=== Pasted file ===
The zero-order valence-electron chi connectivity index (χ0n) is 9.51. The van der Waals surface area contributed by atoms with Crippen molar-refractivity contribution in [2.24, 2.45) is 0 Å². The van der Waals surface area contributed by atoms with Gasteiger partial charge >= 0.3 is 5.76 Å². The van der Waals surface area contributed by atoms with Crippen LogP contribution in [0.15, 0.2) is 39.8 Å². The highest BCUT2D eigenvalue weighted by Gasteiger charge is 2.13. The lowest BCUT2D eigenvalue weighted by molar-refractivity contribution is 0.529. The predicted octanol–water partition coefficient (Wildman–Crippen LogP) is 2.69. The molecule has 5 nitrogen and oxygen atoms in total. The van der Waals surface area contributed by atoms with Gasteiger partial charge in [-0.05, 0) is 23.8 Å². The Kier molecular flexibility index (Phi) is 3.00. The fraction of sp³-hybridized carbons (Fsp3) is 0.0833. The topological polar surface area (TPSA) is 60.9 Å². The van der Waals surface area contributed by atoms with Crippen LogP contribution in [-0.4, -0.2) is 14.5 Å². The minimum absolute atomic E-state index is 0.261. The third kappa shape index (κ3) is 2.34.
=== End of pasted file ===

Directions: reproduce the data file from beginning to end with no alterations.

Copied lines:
The zero-order valence-electron chi connectivity index (χ0n) is 9.51. The van der Waals surface area contributed by atoms with Crippen molar-refractivity contribution in [2.24, 2.45) is 0 Å². The van der Waals surface area contributed by atoms with Gasteiger partial charge >= 0.3 is 5.76 Å². The van der Waals surface area contributed by atoms with Crippen LogP contribution in [0.15, 0.2) is 39.8 Å². The highest BCUT2D eigenvalue weighted by Gasteiger charge is 2.13. The lowest BCUT2D eigenvalue weighted by molar-refractivity contribution is 0.529. The predicted octanol–water partition coefficient (Wildman–Crippen LogP) is 2.69. The molecule has 5 nitrogen and oxygen atoms in total. The van der Waals surface area contributed by atoms with Gasteiger partial charge in [-0.05, 0) is 23.8 Å². The Kier molecular flexibility index (Phi) is 3.00. The fraction of sp³-hybridized carbons (Fsp3) is 0.0833. The topological polar surface area (TPSA) is 60.9 Å². The van der Waals surface area contributed by atoms with Crippen LogP contribution in [-0.4, -0.2) is 14.5 Å². The minimum absolute atomic E-state index is 0.261. The third kappa shape index (κ3) is 2.34.